With the $15 million weekend opening of Sex Tape serving as exhibit A, it would be an understatement to say that romantic feature comedies have been in a sling creatively and at the B.O. for sometime. But for those TV creators who love the genre at Fox’s “Behind the Laughs” TCA panel, if romantic comedies are alive, then it’s on the small screen with such shows as Elizabeth Meriwether’s New Girl and Mindy Kaling’s The Mindy Project. Chalk the death of romantic comedy movies up to the staling of set premises like the sexy wedding planner who can’t get anybody or, as Kaling pointed out, “Matthew McConaughey falling into a cake.”
“They are so predictable, but that’s why I love them so much. I think they can be good, but they’ve been suffering for so long. I think the easiest way to your voice out there (for romantic comedies) is TV,” said Kaling whose next season of The Mindy Project dotes on her character’s relationship with long-love Danny (Chris Messina).
Meriwether pointed out that the current generation of single folks, unlike those protags portrayed in big screen romcoms, simply don’t to see any obstacles when hooking up. “As someone who loves the romantic comedy genre, I don’t think there’s a lot of space in the movie industry for the stories I want to tell: small stories that are honest and not about The White House being taken over by North Korean terrorists. Sorry, I just watched Olympus Has Fallen this morning,” said the New Girl creator. Meriwether explained that she will continue to keep her lead character Jess (Zooey Deschanel) single in season 4 as there”s more gas in the situation than when she’s dating Nick (Jake Johnson).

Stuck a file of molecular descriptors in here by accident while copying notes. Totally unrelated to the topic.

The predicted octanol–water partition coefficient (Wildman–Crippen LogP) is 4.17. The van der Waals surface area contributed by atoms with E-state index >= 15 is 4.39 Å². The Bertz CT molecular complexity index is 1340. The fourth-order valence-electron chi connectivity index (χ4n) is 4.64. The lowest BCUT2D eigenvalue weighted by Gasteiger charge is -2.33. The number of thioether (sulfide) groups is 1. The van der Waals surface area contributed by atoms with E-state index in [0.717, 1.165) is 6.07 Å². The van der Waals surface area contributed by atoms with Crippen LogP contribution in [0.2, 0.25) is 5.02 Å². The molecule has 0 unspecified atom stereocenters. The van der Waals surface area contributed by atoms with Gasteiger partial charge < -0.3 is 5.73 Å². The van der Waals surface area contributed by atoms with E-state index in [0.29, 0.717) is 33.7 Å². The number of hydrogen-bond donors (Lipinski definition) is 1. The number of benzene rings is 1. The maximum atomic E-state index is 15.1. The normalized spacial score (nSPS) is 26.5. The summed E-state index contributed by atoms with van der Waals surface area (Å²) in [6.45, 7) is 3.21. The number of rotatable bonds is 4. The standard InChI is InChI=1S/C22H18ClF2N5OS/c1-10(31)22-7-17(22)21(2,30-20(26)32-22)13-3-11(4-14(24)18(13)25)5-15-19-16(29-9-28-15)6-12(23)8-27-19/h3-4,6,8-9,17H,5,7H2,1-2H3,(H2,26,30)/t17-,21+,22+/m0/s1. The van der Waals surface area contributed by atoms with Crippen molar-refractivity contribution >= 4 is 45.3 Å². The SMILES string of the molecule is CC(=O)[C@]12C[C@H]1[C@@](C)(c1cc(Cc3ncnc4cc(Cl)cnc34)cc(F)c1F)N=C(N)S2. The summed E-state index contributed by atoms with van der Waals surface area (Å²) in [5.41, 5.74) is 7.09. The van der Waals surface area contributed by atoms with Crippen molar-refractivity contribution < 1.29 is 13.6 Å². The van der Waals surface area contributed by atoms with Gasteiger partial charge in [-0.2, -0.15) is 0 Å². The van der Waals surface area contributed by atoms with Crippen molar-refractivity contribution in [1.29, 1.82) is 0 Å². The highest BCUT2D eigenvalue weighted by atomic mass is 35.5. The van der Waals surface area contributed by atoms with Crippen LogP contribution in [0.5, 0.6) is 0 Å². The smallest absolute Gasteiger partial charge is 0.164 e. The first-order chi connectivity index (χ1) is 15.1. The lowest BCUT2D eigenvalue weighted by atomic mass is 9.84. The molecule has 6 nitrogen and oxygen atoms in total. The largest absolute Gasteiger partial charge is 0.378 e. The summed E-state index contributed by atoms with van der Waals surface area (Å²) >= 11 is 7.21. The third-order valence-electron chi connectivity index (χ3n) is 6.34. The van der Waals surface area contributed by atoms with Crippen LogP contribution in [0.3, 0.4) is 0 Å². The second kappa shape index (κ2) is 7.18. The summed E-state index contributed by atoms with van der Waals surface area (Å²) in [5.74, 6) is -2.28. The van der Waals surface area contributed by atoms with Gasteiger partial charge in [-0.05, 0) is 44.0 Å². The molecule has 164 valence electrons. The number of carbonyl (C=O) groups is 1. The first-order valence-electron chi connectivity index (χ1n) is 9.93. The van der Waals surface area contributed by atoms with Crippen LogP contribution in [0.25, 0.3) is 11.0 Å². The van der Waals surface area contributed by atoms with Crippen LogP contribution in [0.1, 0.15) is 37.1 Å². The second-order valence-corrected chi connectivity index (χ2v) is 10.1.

“It’s easier for me to write them as single people in the world trying to get laid. I had trouble figuring out the conflict and where the comedy was coming from in their relationship,” said Meriwether.
Declared Brooklyn Nine-Nine co-creator Mike Schur, “The types of movies that Nora Ephron made, I don’t think they exist any more. That’s sad to me as I loved those movies. The new chapter of people who write movies for grown ups having relationships do it on TV.” Schur even pointed out that an action road movie such as 1988’s Midnight Run would have a hard time getting traction with movie executives now. “Today, that concept of a bounty hunter taking a mafia accountant cross-country would be a special event miniseries.”
Serving as a complete, hysterical distraction throughout the entire Fox panel was Will Forte, sitting front and center, donning a Grizzly Adams-like beard for the new comedy that he’s the creator/writer/EP of, The Last Man on Earth. Will there be any women or children in Forte’s new show? “No, because I’m the last man on earth,” exclaimed the Saturday Night Live alum. Whether the beard will live or die on the show, well, Forte just couldn’t let that secret out of the bag.
Among the animated creators on the Fox panel, EPs Steve Callaghan and Rich Appel explained that the Simpsons Guy crossover event on Sept. 28 is essentially a one-hour Family Guy episode, written by their team; that they were lent The Simpsons characters. In addition, Liam Neeson will play himself on upcoming episode of Family Guy in which Peter brags that he can kick the actor’s ass. Meanwhile, Simpsons EP Al Jean revealed that The Simpsons-Futurama crossover episode scheduled for November is being overseen by team Simpsons. Jean also teased that Krusty the Clown might die in the Sept. 28 season opener.
Joked Jean, “Actually The Simpsons crossover we’re doing is with Scooby-Doo where they don’t find Casey Kasem’s body.” Also present on the Fox “Behind the Laughs” panels was Brooklyn Nine-Nine co-creator Dan Goor and Bob’s Burgers creator Loren Bouchard.